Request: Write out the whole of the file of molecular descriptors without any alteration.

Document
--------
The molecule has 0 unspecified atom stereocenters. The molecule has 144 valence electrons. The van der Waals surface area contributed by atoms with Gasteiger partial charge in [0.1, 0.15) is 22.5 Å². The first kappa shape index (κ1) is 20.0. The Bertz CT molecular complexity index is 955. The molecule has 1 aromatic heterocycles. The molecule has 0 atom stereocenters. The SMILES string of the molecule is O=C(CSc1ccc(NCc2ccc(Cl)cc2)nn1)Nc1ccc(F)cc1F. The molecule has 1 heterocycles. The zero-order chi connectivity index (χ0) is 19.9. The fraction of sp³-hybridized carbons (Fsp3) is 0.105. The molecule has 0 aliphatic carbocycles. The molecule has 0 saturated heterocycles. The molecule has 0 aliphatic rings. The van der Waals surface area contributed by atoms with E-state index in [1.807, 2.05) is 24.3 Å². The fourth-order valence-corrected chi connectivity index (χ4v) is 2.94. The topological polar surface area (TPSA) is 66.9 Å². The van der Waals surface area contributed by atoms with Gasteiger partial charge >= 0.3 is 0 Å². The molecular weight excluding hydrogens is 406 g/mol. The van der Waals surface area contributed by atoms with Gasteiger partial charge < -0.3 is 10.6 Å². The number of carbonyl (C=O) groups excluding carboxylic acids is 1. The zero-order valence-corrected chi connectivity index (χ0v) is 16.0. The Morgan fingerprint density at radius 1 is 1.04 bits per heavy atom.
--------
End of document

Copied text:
The molecule has 0 unspecified atom stereocenters. The molecule has 144 valence electrons. The van der Waals surface area contributed by atoms with Gasteiger partial charge in [0.1, 0.15) is 22.5 Å². The first kappa shape index (κ1) is 20.0. The Bertz CT molecular complexity index is 955. The molecule has 1 aromatic heterocycles. The molecule has 0 atom stereocenters. The SMILES string of the molecule is O=C(CSc1ccc(NCc2ccc(Cl)cc2)nn1)Nc1ccc(F)cc1F. The molecule has 1 heterocycles. The zero-order chi connectivity index (χ0) is 19.9. The fraction of sp³-hybridized carbons (Fsp3) is 0.105. The molecule has 0 aliphatic carbocycles. The molecule has 0 saturated heterocycles. The molecule has 0 aliphatic rings. The van der Waals surface area contributed by atoms with E-state index in [1.807, 2.05) is 24.3 Å². The fourth-order valence-corrected chi connectivity index (χ4v) is 2.94. The topological polar surface area (TPSA) is 66.9 Å². The van der Waals surface area contributed by atoms with Gasteiger partial charge >= 0.3 is 0 Å². The molecular weight excluding hydrogens is 406 g/mol. The van der Waals surface area contributed by atoms with Gasteiger partial charge < -0.3 is 10.6 Å². The number of carbonyl (C=O) groups excluding carboxylic acids is 1. The zero-order valence-corrected chi connectivity index (χ0v) is 16.0. The Morgan fingerprint density at radius 1 is 1.04 bits per heavy atom.